You Need To Check Out These Charley Pride Facts


Pride Was The Only Black Country Singer With A Contract From A Major Label Until The Early 1990s

He was also the first African-American performer to appear on the Opry stage since the 1920s when harmonica-playing Deford Bailey debuted on the program.


Though Pride was praised upon the release of his debut song – which even won a Grammy Award – there remained resistance in certain quarters of the country audience to a black performer.

“They used to ask me how it feels to be the ‘first colored country singer,’” Pride revealed in his 1992 interview with The Dallas Morning News.


“Then it was ‘first Negro country singer;’ then ‘first black country singer.’ Now I’m the ‘first African-American country singer.’ That’s about the only thing that’s changed. This country is so race-conscious, so ate-up with colors and pigments. I call it ‘skin hangups’ — it’s a disease.”

Willie Nelson Once Kissed Charley Pride On The Lips While Onstage At The Big D Jamboree In Dallas

While the surprising show of affection shocked the entire crowd, it also exhibited Nelson‘s colorblind endorsement of the singer, which caused fans to rethink their assessment of Pride.

In the documentary Charley Pride: I’m Just Me, Pride recreated the moment on Nelson’s bus. Planting a prolonged kiss on Nelson, Pride told his longtime supporter and close friend, “I got you back. I’ve been wanting to do that for so many years!”

The First Time Pride Met His Future Wife, Rozene Cochran, He Bought Her a Record

Pride met his wife Rozene Cochran while playing baseball in Memphis, Tennessee. And you can tell the first meeting went well as it ended with Pride buying Cochran a record, which was Ames Brothers’ “It Only Hurts for a Little While.”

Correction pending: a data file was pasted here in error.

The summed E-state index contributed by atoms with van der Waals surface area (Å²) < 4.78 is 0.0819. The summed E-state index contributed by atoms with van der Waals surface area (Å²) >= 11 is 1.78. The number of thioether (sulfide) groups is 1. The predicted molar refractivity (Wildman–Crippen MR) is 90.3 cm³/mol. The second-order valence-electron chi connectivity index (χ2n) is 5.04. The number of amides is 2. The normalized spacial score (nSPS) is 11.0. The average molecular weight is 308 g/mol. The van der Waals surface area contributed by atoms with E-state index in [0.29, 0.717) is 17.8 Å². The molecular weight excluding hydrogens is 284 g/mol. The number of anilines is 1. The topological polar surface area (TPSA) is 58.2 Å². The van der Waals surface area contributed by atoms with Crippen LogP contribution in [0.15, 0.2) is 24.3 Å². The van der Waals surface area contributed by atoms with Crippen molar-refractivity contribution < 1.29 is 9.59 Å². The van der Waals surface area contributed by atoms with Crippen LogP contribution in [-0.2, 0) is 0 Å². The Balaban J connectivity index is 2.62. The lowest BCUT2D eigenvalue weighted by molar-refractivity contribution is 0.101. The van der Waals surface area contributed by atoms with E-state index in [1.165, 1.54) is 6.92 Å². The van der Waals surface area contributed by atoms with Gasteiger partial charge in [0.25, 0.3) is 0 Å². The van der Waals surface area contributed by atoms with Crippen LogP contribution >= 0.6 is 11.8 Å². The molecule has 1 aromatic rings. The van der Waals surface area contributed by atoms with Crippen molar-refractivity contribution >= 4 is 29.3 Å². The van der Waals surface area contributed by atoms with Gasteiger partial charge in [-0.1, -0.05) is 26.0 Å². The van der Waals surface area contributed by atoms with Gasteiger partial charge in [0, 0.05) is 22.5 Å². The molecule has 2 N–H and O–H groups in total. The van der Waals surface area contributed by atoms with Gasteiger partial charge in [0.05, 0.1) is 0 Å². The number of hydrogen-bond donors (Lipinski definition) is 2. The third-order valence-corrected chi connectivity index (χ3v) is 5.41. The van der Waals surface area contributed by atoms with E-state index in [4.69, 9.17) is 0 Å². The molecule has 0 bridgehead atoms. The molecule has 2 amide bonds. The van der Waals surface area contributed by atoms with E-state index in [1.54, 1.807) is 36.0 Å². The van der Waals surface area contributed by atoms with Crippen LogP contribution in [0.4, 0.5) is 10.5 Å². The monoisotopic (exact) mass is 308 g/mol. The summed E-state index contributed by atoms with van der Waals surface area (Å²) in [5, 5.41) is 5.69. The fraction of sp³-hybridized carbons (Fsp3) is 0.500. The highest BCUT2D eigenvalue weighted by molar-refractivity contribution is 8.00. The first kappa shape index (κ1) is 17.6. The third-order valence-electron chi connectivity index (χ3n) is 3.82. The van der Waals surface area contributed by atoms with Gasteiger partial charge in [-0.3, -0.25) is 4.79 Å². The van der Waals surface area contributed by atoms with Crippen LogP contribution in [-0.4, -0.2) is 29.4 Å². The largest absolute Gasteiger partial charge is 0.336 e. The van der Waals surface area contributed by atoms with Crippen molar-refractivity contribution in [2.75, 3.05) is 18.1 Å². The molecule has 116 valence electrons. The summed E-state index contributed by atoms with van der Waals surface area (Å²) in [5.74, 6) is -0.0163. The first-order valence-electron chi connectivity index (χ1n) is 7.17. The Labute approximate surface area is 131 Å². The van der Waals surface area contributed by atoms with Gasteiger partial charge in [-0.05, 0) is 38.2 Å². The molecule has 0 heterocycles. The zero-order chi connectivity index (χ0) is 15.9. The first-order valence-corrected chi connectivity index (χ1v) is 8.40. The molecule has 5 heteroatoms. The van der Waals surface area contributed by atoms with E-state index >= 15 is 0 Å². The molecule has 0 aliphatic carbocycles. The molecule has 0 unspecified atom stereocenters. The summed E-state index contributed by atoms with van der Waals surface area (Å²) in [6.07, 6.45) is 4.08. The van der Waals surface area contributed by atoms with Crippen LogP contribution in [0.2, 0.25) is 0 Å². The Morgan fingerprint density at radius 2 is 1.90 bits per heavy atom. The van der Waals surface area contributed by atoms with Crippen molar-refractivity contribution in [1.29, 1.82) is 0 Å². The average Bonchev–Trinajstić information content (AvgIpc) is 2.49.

“He thought I was gonna go out with somebody else,” Rozene said about their courtship. However, their relationship was interrupted by Pride’s service in the army. When he went home for Christmas, the couple married on December 28, 1956, which was also his father’s birthday. 

He Was Mildly Manic Depressive

In 1994, the singer wrote in his autobiography, Pride: The Charley Pride Story, in which he revealed that he had battled manic depression throughout his career as a country music singer. He also disclosed that he has been taking drugs for depression since 1968.

“I still sort of halfway want to deny it,” he said. “But it’s kind of hard to do that, especially with my wife telling me the stuff I’ve done when I really went out of it.” 

He Wanted “To Be Remembered As A Good Person”

“I’d like to be remembered as a good person who tried to be a good entertainer and made people happy, was a good American who paid his taxes and made a good living,” Pride said in 1985. 


“I tried to do my best and contribute my part.”

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